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One of Ours

Willa Sibert Cather

Book Overview: 

This work had been inspired by reading her cousin G.P. Cather’s wartime letters home to his mother. He was the first officer from Nebraska killed in World War I. Claude Wheeler, the subject of the novel, is a young man growing up on a Nebraska farm. The son of well to do parents, Claude is troubled by his apparent inability to find purpose with his life. Everything he does seems to turn out wrong, at least in his own mind. Although he is a skilled farmer, Claude believes his destiny lies elsewhere. While attending a church-affiliated college his parents have selected for him, he befriends a German family (the Ehrlichs’) who open his eyes to other possibilities in life.

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Book Excerpt: 
. . .Claude to read aloud to her. Bayliss had never been bookish. Even before he could read, when his mother told him stories, he at once began to prove to her how they could not possibly be true. Later he found arithmetic and geography more interesting than "Robinson Crusoe." If he sat down with a book, he wanted to feel that he was learning something. His mother and Claude were always talking over his head about the people in books and stories.

Though Bayliss had a sentimental feeling about coming home, he considered that he had had a lonely boyhood. At the country school he had not been happy; he was the boy who always got the answers to the test problems when the others didn't, and he kept his arithmetic papers buttoned up in the inside pocket of his little jacket until he modestly handed them to the teacher, never giving a neighbour the benefit of his cleverness. Leonard Dawson and other lusty lads of his own age made life as terrifying for him as they could. In wi. . . Read More

Community Reviews

Winner of the Pulitzer Prize for fiction in 1923. Claude Wheeler is a young man with, seemingly, everything. Well respected parents who own a good Nebraska farm that will someday belong to Claude, and he has a new wife. But Claude has bigger dreams that can't be fulfilled in this setting. His parent

Published in 1922, One of Ours by Willa Cather won the 1923 Putlizer Prize for the Novel. It carried Cather’s fine prose, especially when the object was the Nebraska landscape and life on the prairie. However, this story dominated by the atrocities of World War 1 and its significance to the protagon

Leave it to Willa Cather to write the most peaceful book about war I have ever read. One of Ours is not my favorite story about World War I or my favorite Cather, but it is truly beautiful. Cather's description of the destruction caused by war and America's participation in global economy is fascina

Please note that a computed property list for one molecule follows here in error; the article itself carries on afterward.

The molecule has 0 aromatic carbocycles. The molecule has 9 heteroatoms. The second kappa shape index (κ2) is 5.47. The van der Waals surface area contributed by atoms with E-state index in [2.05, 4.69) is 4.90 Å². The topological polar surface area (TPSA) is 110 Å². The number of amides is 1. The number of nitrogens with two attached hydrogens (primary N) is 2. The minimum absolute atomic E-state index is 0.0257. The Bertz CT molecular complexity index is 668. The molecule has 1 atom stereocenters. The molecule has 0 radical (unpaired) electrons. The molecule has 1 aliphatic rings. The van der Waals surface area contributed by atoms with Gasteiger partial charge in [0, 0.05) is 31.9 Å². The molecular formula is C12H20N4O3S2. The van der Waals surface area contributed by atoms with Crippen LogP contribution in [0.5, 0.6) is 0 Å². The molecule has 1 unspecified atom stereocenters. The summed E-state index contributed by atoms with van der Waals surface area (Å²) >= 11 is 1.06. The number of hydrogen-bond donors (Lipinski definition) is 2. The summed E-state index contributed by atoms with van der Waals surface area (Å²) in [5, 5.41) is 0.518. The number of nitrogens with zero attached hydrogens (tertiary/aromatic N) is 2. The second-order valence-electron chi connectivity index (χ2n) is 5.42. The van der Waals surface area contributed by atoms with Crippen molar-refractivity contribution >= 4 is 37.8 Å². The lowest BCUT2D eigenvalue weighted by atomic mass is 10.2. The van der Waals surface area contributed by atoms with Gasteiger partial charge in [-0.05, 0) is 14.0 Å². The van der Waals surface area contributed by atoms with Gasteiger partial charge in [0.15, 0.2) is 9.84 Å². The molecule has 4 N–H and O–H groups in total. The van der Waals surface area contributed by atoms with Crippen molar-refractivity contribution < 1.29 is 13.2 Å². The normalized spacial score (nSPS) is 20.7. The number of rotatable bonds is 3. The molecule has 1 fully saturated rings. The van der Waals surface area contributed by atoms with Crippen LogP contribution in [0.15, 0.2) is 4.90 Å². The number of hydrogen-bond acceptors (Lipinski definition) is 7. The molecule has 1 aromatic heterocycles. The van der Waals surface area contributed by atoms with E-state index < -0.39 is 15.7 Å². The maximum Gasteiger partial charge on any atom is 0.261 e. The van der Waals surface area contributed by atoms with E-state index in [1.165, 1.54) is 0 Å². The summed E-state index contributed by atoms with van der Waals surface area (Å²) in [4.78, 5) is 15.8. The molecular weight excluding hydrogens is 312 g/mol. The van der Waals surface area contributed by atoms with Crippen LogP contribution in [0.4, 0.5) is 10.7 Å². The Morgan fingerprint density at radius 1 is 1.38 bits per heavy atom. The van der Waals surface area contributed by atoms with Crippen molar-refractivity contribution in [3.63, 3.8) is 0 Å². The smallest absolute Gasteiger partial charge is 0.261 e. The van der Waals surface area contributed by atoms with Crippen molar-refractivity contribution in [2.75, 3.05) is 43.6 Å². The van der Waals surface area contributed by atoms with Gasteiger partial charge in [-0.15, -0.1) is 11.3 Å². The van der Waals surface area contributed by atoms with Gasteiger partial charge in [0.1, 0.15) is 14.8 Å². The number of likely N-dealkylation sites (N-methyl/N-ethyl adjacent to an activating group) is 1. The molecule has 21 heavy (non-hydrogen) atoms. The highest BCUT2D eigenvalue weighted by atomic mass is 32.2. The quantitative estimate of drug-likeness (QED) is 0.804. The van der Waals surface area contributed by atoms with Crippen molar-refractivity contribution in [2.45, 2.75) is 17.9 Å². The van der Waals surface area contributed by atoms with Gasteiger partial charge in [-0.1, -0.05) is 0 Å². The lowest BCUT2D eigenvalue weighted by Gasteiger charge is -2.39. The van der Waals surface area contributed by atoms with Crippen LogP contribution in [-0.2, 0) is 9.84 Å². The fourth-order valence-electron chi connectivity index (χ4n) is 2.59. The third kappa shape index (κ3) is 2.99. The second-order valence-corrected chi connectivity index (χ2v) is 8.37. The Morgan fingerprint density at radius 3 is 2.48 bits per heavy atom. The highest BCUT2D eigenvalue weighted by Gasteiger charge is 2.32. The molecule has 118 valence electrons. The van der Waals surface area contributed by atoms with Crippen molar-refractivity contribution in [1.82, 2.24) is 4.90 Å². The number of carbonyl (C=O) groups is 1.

The 1923 Pulitzer doesn't exactly stand out from Cather's other works, but there are some things she does more intensely here than anywhere else. She slows the story down, relying more on her storytelling mastery, and she brings in critical research and eye-witness interviews.

This is a World War I

“He is convinced that the people who might mean something to him will always misjudge him and pass him by. He is not so much afraid of loneliness as he is of accepting cheap substitutes; of making excuses to himself for a teacher who flatters him, of waking up some morning to find himself admiring a

I'm crying as I write this review??? And it was a book for class????

This book is set during World War I, but the first half of this book talks about the main character's life at home and how he feels discontent with working on the farm and discontent with the marriage he fell into and discontent wit

This novel is fascinating for many reasons. Published in 1922, Willa Cather won the Pulitzer Prize in 1923 – and it was well-deserved.

One of the fascinations for me is that people are people are people. Although there was a gentler and more polite tone within and between people, they still had the s

I didn't enjoy this book as much as My Ántonia and O Pioneers!. Willa Cather's writing about farm life, etc. is beautifully done but this story was very slow and somewhat boring to me. I'll definitely read more by her but for me, this book wasn't her best.

3.5 stars, rounded up.

The first half of this novel is Willa Cather in her element. She knows the plains and its people, and as long as Claude was on the farm and in his small town, I found each word true and compelling. The second half of the novel, which takes place in France during WWI, does not r

"Ruin and new birth; the shudder of ugly things in the past, the trembling image of beautiful ones on the horizon; finding and losing; that was life, he saw."
A mother's love for a distressed son. A son's love for his emotionally-abused and pious mother. A young man pondering life and what it ha

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